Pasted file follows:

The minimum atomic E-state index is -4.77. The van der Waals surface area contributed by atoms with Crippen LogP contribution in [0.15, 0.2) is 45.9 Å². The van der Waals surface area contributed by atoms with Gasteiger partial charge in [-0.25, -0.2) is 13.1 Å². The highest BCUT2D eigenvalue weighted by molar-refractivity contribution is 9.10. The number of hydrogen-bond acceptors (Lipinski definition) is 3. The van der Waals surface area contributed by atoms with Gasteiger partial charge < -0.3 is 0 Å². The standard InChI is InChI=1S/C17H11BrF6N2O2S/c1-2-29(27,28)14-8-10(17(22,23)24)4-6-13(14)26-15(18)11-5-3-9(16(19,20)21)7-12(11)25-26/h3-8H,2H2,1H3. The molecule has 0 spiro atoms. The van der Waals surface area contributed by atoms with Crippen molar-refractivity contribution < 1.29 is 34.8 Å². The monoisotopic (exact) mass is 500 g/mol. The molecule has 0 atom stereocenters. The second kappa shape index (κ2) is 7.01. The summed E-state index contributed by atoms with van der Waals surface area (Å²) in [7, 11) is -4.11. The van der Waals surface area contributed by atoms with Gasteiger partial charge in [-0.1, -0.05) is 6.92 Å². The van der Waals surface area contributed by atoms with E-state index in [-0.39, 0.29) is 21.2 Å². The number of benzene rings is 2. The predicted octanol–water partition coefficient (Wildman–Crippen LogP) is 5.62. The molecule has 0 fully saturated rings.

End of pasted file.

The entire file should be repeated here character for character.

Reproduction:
The minimum atomic E-state index is -4.77. The van der Waals surface area contributed by atoms with Crippen LogP contribution in [0.15, 0.2) is 45.9 Å². The van der Waals surface area contributed by atoms with Gasteiger partial charge in [-0.25, -0.2) is 13.1 Å². The highest BCUT2D eigenvalue weighted by molar-refractivity contribution is 9.10. The number of hydrogen-bond acceptors (Lipinski definition) is 3. The van der Waals surface area contributed by atoms with Gasteiger partial charge < -0.3 is 0 Å². The standard InChI is InChI=1S/C17H11BrF6N2O2S/c1-2-29(27,28)14-8-10(17(22,23)24)4-6-13(14)26-15(18)11-5-3-9(16(19,20)21)7-12(11)25-26/h3-8H,2H2,1H3. The molecule has 0 spiro atoms. The van der Waals surface area contributed by atoms with Crippen molar-refractivity contribution < 1.29 is 34.8 Å². The monoisotopic (exact) mass is 500 g/mol. The molecule has 0 atom stereocenters. The second kappa shape index (κ2) is 7.01. The summed E-state index contributed by atoms with van der Waals surface area (Å²) in [7, 11) is -4.11. The van der Waals surface area contributed by atoms with Gasteiger partial charge in [-0.1, -0.05) is 6.92 Å². The van der Waals surface area contributed by atoms with E-state index in [-0.39, 0.29) is 21.2 Å². The number of benzene rings is 2. The predicted octanol–water partition coefficient (Wildman–Crippen LogP) is 5.62. The molecule has 0 fully saturated rings.